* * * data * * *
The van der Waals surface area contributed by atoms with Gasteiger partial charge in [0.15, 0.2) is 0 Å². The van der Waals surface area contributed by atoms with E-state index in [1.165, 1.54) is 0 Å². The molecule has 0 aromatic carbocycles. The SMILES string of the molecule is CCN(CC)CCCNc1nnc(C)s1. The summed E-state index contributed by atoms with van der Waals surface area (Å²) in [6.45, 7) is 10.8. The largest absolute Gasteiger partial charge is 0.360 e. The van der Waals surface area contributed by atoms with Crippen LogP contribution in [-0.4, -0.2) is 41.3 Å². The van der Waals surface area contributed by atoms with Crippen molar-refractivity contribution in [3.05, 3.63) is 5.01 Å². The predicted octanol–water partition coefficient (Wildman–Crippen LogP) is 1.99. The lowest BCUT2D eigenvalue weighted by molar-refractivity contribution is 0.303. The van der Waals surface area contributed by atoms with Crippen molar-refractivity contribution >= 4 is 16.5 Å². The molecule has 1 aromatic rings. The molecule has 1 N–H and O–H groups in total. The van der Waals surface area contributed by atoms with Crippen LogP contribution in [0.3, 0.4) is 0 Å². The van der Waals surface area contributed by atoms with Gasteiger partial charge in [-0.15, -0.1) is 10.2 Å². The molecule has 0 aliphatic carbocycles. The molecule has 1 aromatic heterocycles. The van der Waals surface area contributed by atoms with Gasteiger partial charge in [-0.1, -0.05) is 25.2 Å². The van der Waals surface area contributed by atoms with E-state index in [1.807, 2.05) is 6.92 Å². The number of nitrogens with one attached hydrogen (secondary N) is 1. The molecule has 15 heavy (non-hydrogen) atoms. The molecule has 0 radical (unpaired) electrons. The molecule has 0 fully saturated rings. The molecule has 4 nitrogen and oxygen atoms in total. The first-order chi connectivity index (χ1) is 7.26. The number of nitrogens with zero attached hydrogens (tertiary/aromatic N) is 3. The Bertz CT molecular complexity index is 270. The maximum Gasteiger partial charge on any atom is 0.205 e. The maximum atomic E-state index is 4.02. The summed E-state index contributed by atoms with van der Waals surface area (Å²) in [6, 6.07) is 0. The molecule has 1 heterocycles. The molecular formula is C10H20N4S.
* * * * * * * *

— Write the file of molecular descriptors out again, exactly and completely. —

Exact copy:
The van der Waals surface area contributed by atoms with Gasteiger partial charge in [0.15, 0.2) is 0 Å². The van der Waals surface area contributed by atoms with E-state index in [1.165, 1.54) is 0 Å². The molecule has 0 aromatic carbocycles. The SMILES string of the molecule is CCN(CC)CCCNc1nnc(C)s1. The summed E-state index contributed by atoms with van der Waals surface area (Å²) in [6.45, 7) is 10.8. The largest absolute Gasteiger partial charge is 0.360 e. The van der Waals surface area contributed by atoms with Crippen LogP contribution in [-0.4, -0.2) is 41.3 Å². The van der Waals surface area contributed by atoms with Crippen molar-refractivity contribution in [3.05, 3.63) is 5.01 Å². The predicted octanol–water partition coefficient (Wildman–Crippen LogP) is 1.99. The lowest BCUT2D eigenvalue weighted by molar-refractivity contribution is 0.303. The van der Waals surface area contributed by atoms with Crippen molar-refractivity contribution >= 4 is 16.5 Å². The molecule has 1 aromatic rings. The molecule has 1 N–H and O–H groups in total. The van der Waals surface area contributed by atoms with Crippen LogP contribution in [0.3, 0.4) is 0 Å². The van der Waals surface area contributed by atoms with Gasteiger partial charge in [-0.15, -0.1) is 10.2 Å². The molecule has 0 aliphatic carbocycles. The molecule has 1 aromatic heterocycles. The van der Waals surface area contributed by atoms with Gasteiger partial charge in [-0.1, -0.05) is 25.2 Å². The van der Waals surface area contributed by atoms with E-state index in [1.807, 2.05) is 6.92 Å². The number of nitrogens with one attached hydrogen (secondary N) is 1. The molecule has 15 heavy (non-hydrogen) atoms. The molecule has 0 radical (unpaired) electrons. The molecule has 0 fully saturated rings. The molecule has 4 nitrogen and oxygen atoms in total. The first-order chi connectivity index (χ1) is 7.26. The number of nitrogens with zero attached hydrogens (tertiary/aromatic N) is 3. The Bertz CT molecular complexity index is 270. The maximum Gasteiger partial charge on any atom is 0.205 e. The maximum atomic E-state index is 4.02. The summed E-state index contributed by atoms with van der Waals surface area (Å²) in [6, 6.07) is 0. The molecule has 1 heterocycles. The molecular formula is C10H20N4S.